Brazen Brussels milks Britain for more money

Make no mistake about it, the latest demand for cash from Brussels is the EU's petulant and small minded way of slapping the European public across the face for daring to vote against the beloved project

The EU: A sinking ship of Titanic proportions
Oliver Lane
On 29 May 2014 20:24

The British press has been alive over the past couple of days, juxtaposing the remarkable success of Eurosceptic parties both in the UK and on the continent with the revelation of a fresh fiscal demand by the European Commission.

Funds totalling £3.8bn are being requested from nations across Europe with £500m – nearly an eighth of the total – falling on the United Kingdom. Although the Commission cites ostensibly worthy projects such as intervention and support in Ukraine, youth projects, and regional spending, this is just another in a long line of overspends that have left ordinary taxpayers picking up the bill.

As recently as March this year the European Commission was pleading for another £20bn to help prop up its projects supporting the economies of Bulgaria, Romania and Greece. That came only three months after a £10bn bung to plug an overspend budget hole.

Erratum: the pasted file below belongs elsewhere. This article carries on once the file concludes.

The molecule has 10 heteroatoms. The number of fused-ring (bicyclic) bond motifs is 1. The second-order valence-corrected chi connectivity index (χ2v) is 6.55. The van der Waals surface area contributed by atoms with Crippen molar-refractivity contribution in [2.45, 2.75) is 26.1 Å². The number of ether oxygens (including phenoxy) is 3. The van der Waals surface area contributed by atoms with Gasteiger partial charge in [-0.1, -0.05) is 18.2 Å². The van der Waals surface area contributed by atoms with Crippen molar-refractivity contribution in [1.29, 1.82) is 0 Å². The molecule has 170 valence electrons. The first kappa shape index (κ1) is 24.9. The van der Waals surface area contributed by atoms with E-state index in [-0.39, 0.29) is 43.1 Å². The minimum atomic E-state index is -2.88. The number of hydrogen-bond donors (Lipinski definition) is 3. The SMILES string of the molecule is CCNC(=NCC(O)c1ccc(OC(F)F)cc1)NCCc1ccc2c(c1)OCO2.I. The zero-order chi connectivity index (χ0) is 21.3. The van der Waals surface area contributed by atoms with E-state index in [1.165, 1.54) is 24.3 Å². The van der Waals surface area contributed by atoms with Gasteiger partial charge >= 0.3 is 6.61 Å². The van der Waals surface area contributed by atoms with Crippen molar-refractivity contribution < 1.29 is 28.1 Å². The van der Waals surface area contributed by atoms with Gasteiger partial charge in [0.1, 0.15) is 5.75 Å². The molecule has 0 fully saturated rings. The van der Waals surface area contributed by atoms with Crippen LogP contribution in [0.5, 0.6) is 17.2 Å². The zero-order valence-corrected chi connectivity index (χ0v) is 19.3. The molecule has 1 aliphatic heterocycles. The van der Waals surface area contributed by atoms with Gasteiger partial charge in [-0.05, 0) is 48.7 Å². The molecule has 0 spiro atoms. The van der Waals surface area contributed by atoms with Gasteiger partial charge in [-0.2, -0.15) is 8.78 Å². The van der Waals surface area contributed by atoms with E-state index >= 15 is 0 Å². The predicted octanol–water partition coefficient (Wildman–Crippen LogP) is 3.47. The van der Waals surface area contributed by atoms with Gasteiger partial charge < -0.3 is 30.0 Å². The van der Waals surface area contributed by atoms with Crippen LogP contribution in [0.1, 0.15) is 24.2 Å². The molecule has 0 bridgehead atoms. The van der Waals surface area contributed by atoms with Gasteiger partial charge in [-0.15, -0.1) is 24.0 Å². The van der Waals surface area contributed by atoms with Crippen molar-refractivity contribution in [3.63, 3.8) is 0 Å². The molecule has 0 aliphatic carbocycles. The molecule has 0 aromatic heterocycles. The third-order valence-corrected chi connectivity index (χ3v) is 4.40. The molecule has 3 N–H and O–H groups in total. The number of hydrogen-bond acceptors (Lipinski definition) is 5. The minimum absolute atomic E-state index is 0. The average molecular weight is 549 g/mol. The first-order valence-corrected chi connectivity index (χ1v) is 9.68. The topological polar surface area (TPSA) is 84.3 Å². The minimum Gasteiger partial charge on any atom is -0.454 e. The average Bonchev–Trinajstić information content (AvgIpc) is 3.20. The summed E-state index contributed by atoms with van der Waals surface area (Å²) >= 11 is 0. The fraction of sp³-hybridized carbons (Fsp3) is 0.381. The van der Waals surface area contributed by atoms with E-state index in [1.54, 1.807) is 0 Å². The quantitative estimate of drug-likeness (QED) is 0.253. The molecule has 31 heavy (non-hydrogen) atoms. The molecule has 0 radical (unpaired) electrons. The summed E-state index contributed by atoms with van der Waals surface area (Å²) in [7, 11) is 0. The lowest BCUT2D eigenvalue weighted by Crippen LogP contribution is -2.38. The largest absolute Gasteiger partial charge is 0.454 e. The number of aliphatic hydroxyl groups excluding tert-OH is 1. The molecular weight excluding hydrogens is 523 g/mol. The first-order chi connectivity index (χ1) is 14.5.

Despite living in an age of austerity, the EU remains an organisation that haemorrhages money. Worse still, it shows little willingness to follow the democratically-elected governments of its member states and trim spending.

The latest demand for cash should therefore be seen in context. It is not only a snub to the Eurosceptic parties and those millions of voters across the EU bloc who call for less spending, but also a symptom of a bizarre bureaucracy that is of such overwhelming size and momentum that it is incapable of timely judgement.

In many respects the EU bureaucracy is like a vast ocean-going container ship; it is slow, guzzles fuel, and takes many miles to stop or change direction.

Following the success of UKIP, David Cameron has belatedly come round to the view that the EU is “too big, too bossy, and too interfering”. It is essential that Eurosceptics of all shades, from the reformists to the disestablishmentists work together to rein in Brussels-directed spending.

If nothing else, come ‘Brexit’ it will leave the EU in better shape to survive without the enormous subsidy of the British taxpayer. 

Oliver Lane is a Researcher for Get Britain Out

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